Graduate Center for Social and Public Policy
McAnulty College and Graduate School of Liberal Arts
Homeland Secuirty, Nuclear Proliferation, Nuclear Terrorism, Nuclear Weapons, Policy Analysis, Public Policy, Terrorism
Directly following the September 11, 2001 attacks, the United States government initiated a self study to determine how it could better prevent, prepare for, and respond to terrorist attacks within its boarders. After only a short time, the public policy response began to occur. The main question that this research attempted to address was if the United States government's public policy response, through public laws, was adequate and appropriate to address the threat of a terrorist attack on the United States involving nuclear weapons.
The research first addressed and categorized the types of threats that involved nuclear terrorism and its origins. The second portion of the research focused on the policy responses and public laws that have been adopted since 9/11 to address the threat of nuclear terrorism. These laws were signed into law from September 11, 2001 until January 1, 2005. The third phase of the research systematically analyzed the public laws that were identified in phase two to determine if they were appropriate, reasonable, and relevant to the threat of nuclear terrorism based on three separate factors. These factors included prevention and deterrence, protection, and response.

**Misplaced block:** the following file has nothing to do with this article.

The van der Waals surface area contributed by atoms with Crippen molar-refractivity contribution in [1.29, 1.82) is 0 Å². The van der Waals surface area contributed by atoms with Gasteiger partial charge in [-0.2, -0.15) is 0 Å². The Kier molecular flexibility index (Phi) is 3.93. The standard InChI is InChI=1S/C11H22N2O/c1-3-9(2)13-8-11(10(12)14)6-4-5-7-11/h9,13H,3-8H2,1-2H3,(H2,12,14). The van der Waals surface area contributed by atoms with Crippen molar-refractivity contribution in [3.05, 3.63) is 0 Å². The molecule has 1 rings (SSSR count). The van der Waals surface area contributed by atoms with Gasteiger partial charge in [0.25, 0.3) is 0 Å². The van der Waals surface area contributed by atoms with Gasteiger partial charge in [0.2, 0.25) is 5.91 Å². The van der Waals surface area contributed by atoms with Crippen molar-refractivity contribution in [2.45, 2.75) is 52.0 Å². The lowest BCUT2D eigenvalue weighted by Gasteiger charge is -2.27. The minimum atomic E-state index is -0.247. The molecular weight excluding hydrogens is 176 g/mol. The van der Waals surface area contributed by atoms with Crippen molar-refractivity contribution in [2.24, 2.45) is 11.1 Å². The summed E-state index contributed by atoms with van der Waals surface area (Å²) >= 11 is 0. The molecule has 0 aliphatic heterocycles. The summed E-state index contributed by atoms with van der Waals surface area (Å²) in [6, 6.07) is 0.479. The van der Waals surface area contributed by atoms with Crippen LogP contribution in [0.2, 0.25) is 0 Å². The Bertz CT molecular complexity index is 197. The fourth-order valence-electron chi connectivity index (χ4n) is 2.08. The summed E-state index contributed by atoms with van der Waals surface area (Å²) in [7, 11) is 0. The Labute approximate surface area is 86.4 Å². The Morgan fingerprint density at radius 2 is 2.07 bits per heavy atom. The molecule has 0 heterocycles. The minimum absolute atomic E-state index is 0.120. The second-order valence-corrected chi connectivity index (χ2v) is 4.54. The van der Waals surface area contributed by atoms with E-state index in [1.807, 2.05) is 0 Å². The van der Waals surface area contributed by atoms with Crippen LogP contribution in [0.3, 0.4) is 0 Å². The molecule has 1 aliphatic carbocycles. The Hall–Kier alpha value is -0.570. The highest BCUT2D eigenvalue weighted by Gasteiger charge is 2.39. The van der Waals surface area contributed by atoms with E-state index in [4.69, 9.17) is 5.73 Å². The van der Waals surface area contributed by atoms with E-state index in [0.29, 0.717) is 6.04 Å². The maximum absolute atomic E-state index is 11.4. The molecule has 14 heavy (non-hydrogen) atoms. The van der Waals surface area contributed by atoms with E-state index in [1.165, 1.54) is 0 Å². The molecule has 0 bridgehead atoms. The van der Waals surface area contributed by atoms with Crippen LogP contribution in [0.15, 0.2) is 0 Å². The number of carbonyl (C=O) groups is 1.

The findings suggest that there were no significant measures adopted to deter or prevent an act of nuclear terrorism. In some instances, the response to an attack involving nuclear weapons was addressed. Furthermore, the public policy response to 9/11 can best be characterized as reactive rather than proactive. In other words, the policy response was geared toward fighting the last war. Research also has indicated that the policy response adds additional layers of bureaucracy to homeland security. Based on the analysis conducted in this research, the United States government's public policy response to 9/11 was neither adequate nor appropriate to the threat of nuclear terrorism.
Harlow, I. (2006). Federal Policy Responses to the 9/11 Attacks: An assessment of the policy making process since September 11, 2001 (Master's thesis, Duquesne University). Retrieved from https://dsc.duq.edu/etd/629